A new Regus survey reveals flexible working to be the most important benefit for parents – with many willing to forfeit other perks in its pursuit
How much would you be willing to sacrifice to enjoy more flexibility as a working parent? If you’re like 85 per cent of people in a recent Regus survey, the answer is probably a lot.
The Regus Working Parents Survey revealed that just over four out of five (85 per cent) would forfeit other benefits to take up flexible working, with 81 per cent saying this would enhance their work-life balance more than any other factor.
‘Flexibility’ as presented to the survey respondents included access to flexible workspace, sometimes known as co-working. This offers individuals and employees a space to get work done without going into the office, or staying at home, where they are subject to distractions. The growth of flexible workspace means that people increasingly have access to co-working locations no matter where they are.
Using flexible workspace enables many workers to skip the commute and work closer to home. According to the survey, the number-one activity parents would spend their time on, instead of commuting, is being with family (71 per cent), followed by having ‘me-time’, such as takng a long bath or meeting friends (38 per cent).
And employers should take note: 96 per cent of working parents say that they would actively seek out an employer that provides flexible working as part of a benefits package, with 74 per cent saying they would be willing to switch jobs if they were offered a range of working locations.
If you’re a parent looking to make the switch to flexible working, you may want to consider the following:
1. Negotiate with your employer
Just because your employer doesn’t yet offer flexible working doesn’t mean you can’t persuade them. See if you can swap one benefit you may not use for the flexible option or work out a new schedule. For example, working parents reported that they are willing to work through their lunch break (85 per cent) or forfeit other benefits such as a company gym membership (85 per cent) to take up flexible working.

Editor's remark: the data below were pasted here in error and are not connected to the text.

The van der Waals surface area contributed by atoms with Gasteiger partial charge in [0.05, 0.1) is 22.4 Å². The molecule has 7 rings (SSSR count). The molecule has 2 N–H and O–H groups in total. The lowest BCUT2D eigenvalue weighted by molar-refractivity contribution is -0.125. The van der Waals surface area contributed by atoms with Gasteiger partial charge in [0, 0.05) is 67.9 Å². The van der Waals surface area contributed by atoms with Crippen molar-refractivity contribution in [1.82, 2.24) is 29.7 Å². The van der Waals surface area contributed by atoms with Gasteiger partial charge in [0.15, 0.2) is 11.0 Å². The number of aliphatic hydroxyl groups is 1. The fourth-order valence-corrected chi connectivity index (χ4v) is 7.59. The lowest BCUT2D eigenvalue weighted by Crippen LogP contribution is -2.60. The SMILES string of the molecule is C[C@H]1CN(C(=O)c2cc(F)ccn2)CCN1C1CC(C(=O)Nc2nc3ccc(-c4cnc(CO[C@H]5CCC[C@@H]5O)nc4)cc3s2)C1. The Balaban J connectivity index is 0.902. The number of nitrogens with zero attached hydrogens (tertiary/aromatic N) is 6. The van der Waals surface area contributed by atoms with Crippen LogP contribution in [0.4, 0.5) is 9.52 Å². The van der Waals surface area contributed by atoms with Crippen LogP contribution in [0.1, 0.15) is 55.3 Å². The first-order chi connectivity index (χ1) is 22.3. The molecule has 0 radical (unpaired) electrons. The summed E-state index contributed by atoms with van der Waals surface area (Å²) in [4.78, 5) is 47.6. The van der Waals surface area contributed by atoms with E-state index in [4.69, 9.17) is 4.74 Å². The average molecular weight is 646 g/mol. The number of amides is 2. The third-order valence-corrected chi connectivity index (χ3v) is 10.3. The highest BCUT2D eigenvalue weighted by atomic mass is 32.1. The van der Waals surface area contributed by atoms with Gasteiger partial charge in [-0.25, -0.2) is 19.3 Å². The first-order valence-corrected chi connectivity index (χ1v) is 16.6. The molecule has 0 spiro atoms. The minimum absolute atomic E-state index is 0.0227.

2. Think creatively about your location
Commuting time doesn’t necessarily mean the time spent travelling from your front door to the office. With co-working and flexible spaces in more locations than ever, if it’s better for you to be near a school or nursery, or near a client rather than your main office, flexible working can make this shift possible.
3. Banish presenteeism
Flexible workspaces are related to a whole new era of working which, thanks to new technologies, allows workers to embrace flexibility. For many parents, a nine-to-five schedule doesn’t match that of their child. To get the most out of flexible working, see if you can adapt your schedule with a late start and late finish, or an early start and early finish. Or throw the schedule out the window and focus on delivering results.
4. Flex your flexible working
Can’t make the switch to full-time flexible working? See if you can have an option available in an emergency, such as a gap in childcare or a tight schedule. Don’t use flexible workspace every day if you don’t need to – but it’s good to know that when you do need to, you can.